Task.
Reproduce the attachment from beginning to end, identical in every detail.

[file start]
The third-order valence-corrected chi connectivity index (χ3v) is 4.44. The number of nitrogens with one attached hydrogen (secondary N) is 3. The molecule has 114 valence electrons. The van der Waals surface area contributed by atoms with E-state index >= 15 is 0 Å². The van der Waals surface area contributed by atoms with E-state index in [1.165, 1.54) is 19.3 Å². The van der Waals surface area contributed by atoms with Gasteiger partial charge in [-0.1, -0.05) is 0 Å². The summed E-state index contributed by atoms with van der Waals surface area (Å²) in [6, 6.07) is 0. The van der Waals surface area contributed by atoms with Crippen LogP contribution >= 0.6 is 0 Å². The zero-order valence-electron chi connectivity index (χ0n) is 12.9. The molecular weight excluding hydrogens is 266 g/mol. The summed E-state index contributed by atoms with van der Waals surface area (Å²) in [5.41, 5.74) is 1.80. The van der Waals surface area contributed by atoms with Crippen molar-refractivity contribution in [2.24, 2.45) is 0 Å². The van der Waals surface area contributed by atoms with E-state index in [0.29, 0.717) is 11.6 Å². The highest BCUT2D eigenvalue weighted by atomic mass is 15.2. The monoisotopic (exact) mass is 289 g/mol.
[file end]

The third-order valence-corrected chi connectivity index (χ3v) is 4.44. The number of nitrogens with one attached hydrogen (secondary N) is 3. The molecule has 114 valence electrons. The van der Waals surface area contributed by atoms with E-state index >= 15 is 0 Å². The van der Waals surface area contributed by atoms with E-state index in [1.165, 1.54) is 19.3 Å². The van der Waals surface area contributed by atoms with Gasteiger partial charge in [-0.1, -0.05) is 0 Å². The summed E-state index contributed by atoms with van der Waals surface area (Å²) in [6, 6.07) is 0. The van der Waals surface area contributed by atoms with Crippen LogP contribution >= 0.6 is 0 Å². The zero-order valence-electron chi connectivity index (χ0n) is 12.9. The molecular weight excluding hydrogens is 266 g/mol. The summed E-state index contributed by atoms with van der Waals surface area (Å²) in [5.41, 5.74) is 1.80. The van der Waals surface area contributed by atoms with Crippen molar-refractivity contribution in [2.24, 2.45) is 0 Å². The van der Waals surface area contributed by atoms with E-state index in [0.29, 0.717) is 11.6 Å². The highest BCUT2D eigenvalue weighted by atomic mass is 15.2. The monoisotopic (exact) mass is 289 g/mol.